A

A B

B C FIG 2. Ocular versions of case 1 at the age of 59 months show 4 PD of exophoria in the primary position and bilateral inferior oblique muscle overaction.

PD of exophoria (Figure 2, B) and 10 PD of dissociated vertical deviation (DVD) OS in the primary and upgaze positions, and twelve PD of esotropia in the downgaze position at distance, as measured with the alternate prism cover test. Her best corrected visual acuity was 20/25 OD and 20/40 OS. Ductions were full and versions showed overaction of both inferior oblique muscles (Figure 2, A and C). She fused Worth 4 dots at near. She consistently identified Titmus stereograms (Titmus Optical Company, Petersburg, Va, USA) with 3000 seconds of arc. At the age of 63 months, her left visual acuity improved to 20/25 with patching of the right eye for a month, and she underwent bilateral inferior oblique muscle myectomies.

C FIG 4. Ocular versions of case 2 at the age of 40 months show orthophoria in primary position and bilateral inferior oblique muscle overaction.

At the age of 6 years, she had 5 PD of esophoria, 2 PD of DVD OD, and 6 PD of DVD OS in the primary position, as measured with the alternate prism cover test. Her best corrected visual acuity was 20/20 OD and 20/25 OS. She had a mild myopia of 1.00 D sphere with cycloplegic refraction. She fused both the Worth 4 dots at near and at distance and the streaks with Bagolini striated glass test. She consistently identified Titmus stereograms with 3000 seconds of arc.

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B

C

FIG 5. Ocular versions of case 3 at the age of 4 years show orthophoria in the primary position and a mild overaction of both inferior oblique muscles, more prominent in the left eye.

Case 2 A 4-month-old boy presented to 2 of the authors (M.A.S., K.H.H.) with esotropia. He fixed and followed with either eye. At near, he had 30 PD of left esotropia, as measured with the Krimsky method (Figure 3). Ductions and versions were full. Cycloplegic refraction showed a mild myopic astigmatism of plano –1.00 × 90 OU. The anterior segment and fundi were normal (Table). The patient did not return for follow-up until the age of 34 months. At that time, he had 4 PD of esophoria, 18 PD of DVD OD, and 10 PD of DVD OS in the primary position at distance, as measured with the alternate prism cover test. Ductions were full and versions showed overaction of both inferior oblique muscles. At the age of 40 months, he was orthophoric with both eyes open (Figure 4, B) and had 14 PD of DVD OD and 7 PD of DVD OS in the primary position, as measured with the alternate prism cover test. Ductions were full and versions showed overaction of both inferior oblique muscles (Figure 4, A and C). He had a mild myopia of –0.50 D sphere OD and –0.75 D sphere OS with cycloplegic refraction. He was not cooperative enough to perform Worth 4 dot test or Titmus test. The 4 PD base-out test revealed a suppression scotoma OD. Case 3 A 3-year-old girl presented to 1 of the authors (J.M.H.) with a history of esotropia. She was first noted to constantly cross her eyes at the age of 3 months. At the age of 5 months, she was diagnosed by another author (S.H.H.) to have 25 PD of right esotropia by the Krimsky method with a low hyperopic refractive error of +0.50 D sphere. At that time, she fixed and followed with either eye. Ductions and versions were full. On 3 more examinations in her first year, she consistently showed 25 to 30 PD of esotropia with the Krimsky method. Against medical recommendation, she did not undergo any surgery (Table). At the age of 39 months, she was found to be orthophoric at distance and at near, as measured with the alternate prism cover test by 1 of the authors (J.M.H.). Her best corrected visual acuity was 20/30 OU. Ductions were full and versions showed a mild overaction of both inferior oblique muscles, more prominent in the left eye. Cycloplegic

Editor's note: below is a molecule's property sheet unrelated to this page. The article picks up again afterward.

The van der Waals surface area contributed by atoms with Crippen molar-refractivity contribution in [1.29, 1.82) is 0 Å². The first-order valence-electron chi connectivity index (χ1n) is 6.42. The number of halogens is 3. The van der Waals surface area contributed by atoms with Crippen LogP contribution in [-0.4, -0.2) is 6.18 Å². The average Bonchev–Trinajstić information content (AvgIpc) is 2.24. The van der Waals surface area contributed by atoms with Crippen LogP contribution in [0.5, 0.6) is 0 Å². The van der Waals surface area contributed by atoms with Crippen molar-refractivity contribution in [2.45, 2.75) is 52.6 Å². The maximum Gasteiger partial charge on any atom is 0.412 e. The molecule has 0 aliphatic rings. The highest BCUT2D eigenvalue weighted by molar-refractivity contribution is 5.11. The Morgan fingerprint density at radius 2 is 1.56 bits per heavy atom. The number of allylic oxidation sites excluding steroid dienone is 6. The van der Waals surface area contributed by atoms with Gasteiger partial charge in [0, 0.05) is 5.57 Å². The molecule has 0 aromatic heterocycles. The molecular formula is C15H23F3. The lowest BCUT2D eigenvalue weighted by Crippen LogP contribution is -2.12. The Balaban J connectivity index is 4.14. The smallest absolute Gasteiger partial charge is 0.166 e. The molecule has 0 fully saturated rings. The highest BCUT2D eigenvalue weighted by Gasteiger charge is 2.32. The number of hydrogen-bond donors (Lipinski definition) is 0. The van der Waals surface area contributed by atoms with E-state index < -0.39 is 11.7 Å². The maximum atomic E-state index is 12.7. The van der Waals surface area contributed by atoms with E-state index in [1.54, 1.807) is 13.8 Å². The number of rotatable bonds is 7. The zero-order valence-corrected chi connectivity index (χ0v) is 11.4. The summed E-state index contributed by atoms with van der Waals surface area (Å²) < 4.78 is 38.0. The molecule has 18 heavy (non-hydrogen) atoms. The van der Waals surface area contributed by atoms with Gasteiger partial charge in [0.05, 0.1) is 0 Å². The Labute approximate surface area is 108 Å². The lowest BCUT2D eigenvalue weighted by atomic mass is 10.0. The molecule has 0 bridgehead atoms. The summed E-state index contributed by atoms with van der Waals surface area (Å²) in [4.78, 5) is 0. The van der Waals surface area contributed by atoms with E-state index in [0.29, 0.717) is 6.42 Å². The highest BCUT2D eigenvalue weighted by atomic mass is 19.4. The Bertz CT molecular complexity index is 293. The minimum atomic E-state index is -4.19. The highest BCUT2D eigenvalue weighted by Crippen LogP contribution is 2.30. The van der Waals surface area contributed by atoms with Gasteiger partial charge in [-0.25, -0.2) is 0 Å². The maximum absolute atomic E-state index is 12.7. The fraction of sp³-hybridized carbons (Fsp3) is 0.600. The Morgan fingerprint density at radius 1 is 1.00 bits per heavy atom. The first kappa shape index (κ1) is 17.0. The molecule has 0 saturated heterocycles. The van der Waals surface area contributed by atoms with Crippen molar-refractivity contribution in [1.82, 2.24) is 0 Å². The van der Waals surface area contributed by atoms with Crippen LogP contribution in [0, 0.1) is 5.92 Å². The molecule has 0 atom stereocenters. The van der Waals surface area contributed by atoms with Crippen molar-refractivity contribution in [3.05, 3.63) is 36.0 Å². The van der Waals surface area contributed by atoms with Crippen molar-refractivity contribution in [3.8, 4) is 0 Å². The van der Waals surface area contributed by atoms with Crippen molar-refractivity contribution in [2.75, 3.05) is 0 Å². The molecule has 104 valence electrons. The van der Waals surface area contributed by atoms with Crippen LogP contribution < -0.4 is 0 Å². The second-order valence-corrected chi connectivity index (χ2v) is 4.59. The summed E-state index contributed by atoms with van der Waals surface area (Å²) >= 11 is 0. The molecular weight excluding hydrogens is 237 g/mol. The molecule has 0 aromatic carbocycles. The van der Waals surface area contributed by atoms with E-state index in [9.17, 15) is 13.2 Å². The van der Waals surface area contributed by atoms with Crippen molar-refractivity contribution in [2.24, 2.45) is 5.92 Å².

refraction indicated the presence of a mild hypermetropia of +0.25 –0.50 × 180 OD and +0.25 D sphere OS. The anterior segment and fundi were normal. The patient could not identify flies or animals in random dot stereograms or Titmus stereograms. She fused Worth 4 dots at near and at distance. Monocular optokinetic nystagmus was asymmetric in each eye. At the age of 4 years, she was still orthophoric at distance and at near, as measured with the alternate prism cover test (Figure 5). All the ophthalmologic findings remained the same. At the age of 5 years, the visual acuity was 20/25 OU. At distance, she had 4 PD of exophoria and 6 PD of DVD OS and 2 PD of exophoria at near, as measured with the alternate prism cover test. Ductions were full and versions showed a mild overaction of both inferior oblique muscles, more prominent in the left eye. The patient could not identify flies or animals in random dot stereograms or Titmus stereograms. She fused Worth 4 dots at near and suppressed the right eye at distance.